Friday, December 13, 2013

Riding a dressage test in your mind

We interrupt our usual Friday Haffie Math to bring you my last-minute freak-out about our schooling dressage show tomorrow. I volunteer in the morning but don't ride until mid-afternoon, so Paddy will get to hang out at the trailer with the all-you-can-eat hay buffet for most of the day. I'll be on him for an hour and a half, including warmup and our three tests - this will be our longest ride ever and I'm not sure how he'll be by the time we get around to the last test. I guess it's all a grand experiment, right?

I don't know what the rest of you guys do when you prepare for a ride, but I think about every step in our tests and what I'll be thinking/focusing on while I'm riding each movement. I picture what it will look like from the saddle, and what I expect to feel under me. I think about what it feels like when things are bad, and envision exactly what I'm going to do to correct the problem - hopefully before it escalates. That way I'm hopefully prepared for anything that will happen, and I have a good expectation of how things will go. I also mentally give us a score for each movement and think about what the judge's comments are likely to be - this helps me figure out what I need to focus on in my ride.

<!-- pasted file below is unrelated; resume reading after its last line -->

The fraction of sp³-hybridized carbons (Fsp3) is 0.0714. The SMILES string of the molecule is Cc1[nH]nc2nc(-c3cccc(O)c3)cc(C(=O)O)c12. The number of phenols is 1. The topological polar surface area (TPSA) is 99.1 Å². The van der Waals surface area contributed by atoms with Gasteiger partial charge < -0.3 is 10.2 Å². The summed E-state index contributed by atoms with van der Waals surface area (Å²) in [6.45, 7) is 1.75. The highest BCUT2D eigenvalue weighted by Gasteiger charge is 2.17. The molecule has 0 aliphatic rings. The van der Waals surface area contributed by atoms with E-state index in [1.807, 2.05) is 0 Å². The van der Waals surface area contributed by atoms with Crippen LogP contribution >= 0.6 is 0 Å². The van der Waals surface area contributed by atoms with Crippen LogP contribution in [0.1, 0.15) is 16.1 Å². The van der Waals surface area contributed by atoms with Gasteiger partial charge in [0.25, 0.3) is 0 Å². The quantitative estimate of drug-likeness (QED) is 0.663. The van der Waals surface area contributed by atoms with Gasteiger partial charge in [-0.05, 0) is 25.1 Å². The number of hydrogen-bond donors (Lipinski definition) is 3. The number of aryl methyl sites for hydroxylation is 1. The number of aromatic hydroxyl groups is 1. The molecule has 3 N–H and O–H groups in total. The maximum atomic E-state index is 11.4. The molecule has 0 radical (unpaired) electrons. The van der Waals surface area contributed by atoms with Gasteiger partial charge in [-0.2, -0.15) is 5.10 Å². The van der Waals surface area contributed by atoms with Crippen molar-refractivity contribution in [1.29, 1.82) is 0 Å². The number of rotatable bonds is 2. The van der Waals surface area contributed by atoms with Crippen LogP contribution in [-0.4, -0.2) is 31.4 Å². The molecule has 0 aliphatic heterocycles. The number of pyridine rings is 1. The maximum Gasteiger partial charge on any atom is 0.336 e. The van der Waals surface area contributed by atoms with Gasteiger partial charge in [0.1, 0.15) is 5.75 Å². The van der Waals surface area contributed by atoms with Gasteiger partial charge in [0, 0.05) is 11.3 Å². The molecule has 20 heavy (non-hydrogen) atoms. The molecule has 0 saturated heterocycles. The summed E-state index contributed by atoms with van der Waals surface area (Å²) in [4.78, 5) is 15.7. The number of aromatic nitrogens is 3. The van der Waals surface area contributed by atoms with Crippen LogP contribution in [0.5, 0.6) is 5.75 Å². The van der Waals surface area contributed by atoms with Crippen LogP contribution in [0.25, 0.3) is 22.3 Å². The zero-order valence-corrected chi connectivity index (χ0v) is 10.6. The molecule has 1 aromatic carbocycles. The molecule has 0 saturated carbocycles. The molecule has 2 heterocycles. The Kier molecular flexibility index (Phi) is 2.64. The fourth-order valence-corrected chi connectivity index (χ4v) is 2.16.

So for your entertainment, here's a quick window into my head for Intro B.

Intro B (because let's face it, A puts me to sleep and C has canter in it)

What I’ll be thinking
What score I expect
A – Enter working trot rising
X – Halt through medium walk. Salute – proceed working trot rising
Please stay straight. Look at the judge’s stand. Straight, think straight. Don’t let him get motoring down center line. Don’t forget to walk a few steps into the halt. Right leg on during halt to keep butt from swinging right. Head up in halt doesn’t matter. Please stay straight into trot transition.
5. Chances of staying straight during center line and halt are slim. There will be a comment about "Haunches R".
C – track left, working trot rising
Bend before C. Inside leg on. Half-halt left rein. Steady rhythm.
7 if I keep us together. Left is our good side.